The macho poses and tough talk of the cowboy president were undercut when he seemed flaccid in the face of the vicious Katrina and the vicious Iraq insurgency.

Even former members of the administration conceded they were tired of the muscle-bound style, longing for a more maternal approach to the globe. “We were exporting our anger and our fear, hatred for what had happened,” Richard Armitage, the former deputy secretary of state, said in a speech in Australia, referring to the 9/11 attacks. He said America needed “to turn another face to the world and get back to more traditional things, such as the export of hope and opportunity and inspiration.”

Talking about hope and opportunity and inspiration has propelled Barack Obama into the presidential arena. His approach seems downright feminine when compared with the Bushies, or even Hillary Clinton. He languidly poses in fashion magazines, shares feelings with Oprah and dishes with the ladies on “The View.” After six years of chest-puffing, Senator Obama seems very soothing.

Because of the power of female consumers, some marketing experts predict we will end up a matriarchy. This year, women also flexed their muscle at the polls, transformed into electoral Furies by the administration’s stubborn course in Iraq.

On Tuesday, 51 percent of the voters were women, and 55 percent of women voted for the Democratic candidate. It was a revival of the style of Bill Clinton, dubbed our first female president, who knitted together a winning coalition of independents, moderates and suburbanites.

According to The Times’s exit polls, women were more likely than men to want some or all of the troops to be withdrawn from Iraq now, and 64 percent of women said that the war in Iraq has not improved U.S. security.

The Senate has a new high of 16 women and the House has a new high of at least 70, with a few races outstanding. Hillary’s big win will strengthen her presidential tentacles.

Nancy Pelosi, who will be the first female speaker, softened her voice and look as she cracked the whip on her undisciplined party, taking care not to sound shrill. When she needs to, though, she says she can use her “mother-of-five voice.”

At least for the moment, W. isn’t blustering and Cheney has lost his tubby swagger. The president is trying to ride the Mommy vibe. He even offered Madame Speaker help with those new drapes.

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"Donald Rumsfeld , the fellow once hailed as a matinee idol for older women who watch C-SPAN, bungled every major decision in the war: how many troops to send (not enough); whether or not to dissolve the Iraqi army (he did); whether or not to mount an extensive de-Baathification campaign (he did); how to respond to the looting and the incipient insurgency in the weeks and months after the invasion (not expeditiously). Of course, Rumsfeld was wrong on the WMD question, and he was wrong to declare before the invasion that the war would last less than six months. His Pentagon was a home to neoconservative war advocates who cherry-picked intelligence data and factoids to craft the false case that Saddam Hussein was in league with al Qaeda. In the years after the invasion, Rumsfeld routinely and falsely claimed the Pentagon was making significant progress in training Iraqi security forces. Looking at his management of the war, it is hard to avoid the conclusion that a local weatherman using a Magic Eight Ball could have done better."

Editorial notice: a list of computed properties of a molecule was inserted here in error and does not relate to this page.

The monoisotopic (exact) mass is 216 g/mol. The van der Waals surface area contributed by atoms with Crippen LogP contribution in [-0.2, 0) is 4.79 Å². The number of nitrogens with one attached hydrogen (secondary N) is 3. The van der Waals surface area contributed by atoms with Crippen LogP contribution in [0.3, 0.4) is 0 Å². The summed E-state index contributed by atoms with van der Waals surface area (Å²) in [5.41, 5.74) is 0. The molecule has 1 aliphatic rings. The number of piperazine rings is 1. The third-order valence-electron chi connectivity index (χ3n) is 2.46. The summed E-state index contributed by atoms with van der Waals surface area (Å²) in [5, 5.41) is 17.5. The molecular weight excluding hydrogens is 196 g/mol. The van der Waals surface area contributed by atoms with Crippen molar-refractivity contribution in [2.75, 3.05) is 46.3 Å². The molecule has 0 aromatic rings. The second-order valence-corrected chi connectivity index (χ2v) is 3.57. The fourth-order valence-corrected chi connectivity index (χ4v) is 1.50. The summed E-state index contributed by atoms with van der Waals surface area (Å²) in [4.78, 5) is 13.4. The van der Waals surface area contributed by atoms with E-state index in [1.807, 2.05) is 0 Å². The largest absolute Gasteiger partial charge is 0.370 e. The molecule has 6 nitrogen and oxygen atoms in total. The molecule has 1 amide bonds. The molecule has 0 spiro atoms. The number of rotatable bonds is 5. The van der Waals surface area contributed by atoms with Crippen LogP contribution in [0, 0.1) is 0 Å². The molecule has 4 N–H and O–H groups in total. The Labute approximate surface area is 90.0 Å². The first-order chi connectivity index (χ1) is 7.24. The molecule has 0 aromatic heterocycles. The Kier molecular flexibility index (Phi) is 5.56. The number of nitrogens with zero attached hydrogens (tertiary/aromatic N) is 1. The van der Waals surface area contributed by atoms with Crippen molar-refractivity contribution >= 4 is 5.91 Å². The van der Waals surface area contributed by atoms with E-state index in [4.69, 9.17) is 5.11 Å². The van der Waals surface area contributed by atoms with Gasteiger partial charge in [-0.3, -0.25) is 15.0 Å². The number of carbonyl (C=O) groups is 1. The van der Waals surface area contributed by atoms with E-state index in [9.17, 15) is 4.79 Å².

David Corn

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If you think YOU'RE relieved...
 
Iraqis cheer Rumsfeld departure
09/11/2006 12:45 - (SA)

Baghdad - Iraqis on Thursday cheered the resignation of US defence secretary Donald Rumsfeld, blaming him for policy failures and scandals they say helped spawn the daily sectarian carnage wracking their nation.

"Rumsfeld's resignation shows the scale of the mess the US has made in Iraq," said Ibrahim Ali, 44, who works at the oil ministry. "The efforts by American politicians to hide their failure are no longer working."

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Friday, November 10, 2006

What were they thinking?
 
Ok, hindsight is 20/20 and all that, but when I think about the way things have been done by the Republicans in the last couple of years, I can't imagine what they were thinking, or WHY they thought it was a good idea.

For two years, they have been accusing everyone who was against the war, or didn't like Bush, of little things like treason.

Did they think that they could accuse people of treason, and still get their votes?

Did they think that it was a good idea to accuse New Yorkers of supporting the scum that flew jumbo jets into the World Trade Center, devastated their city and killed their friends? Didn't they realize that that would make the people so accused completely FURIOUS?

And when every single survey showed that Americans were sick of the Iraqi war, why didn't the Republicans actually try and figure out if maybe there was a REAL REASON for that? Instead, the response was to just call all of those people the filtheist names, and accuse them all of being TRAITORS and supporters of terrorists.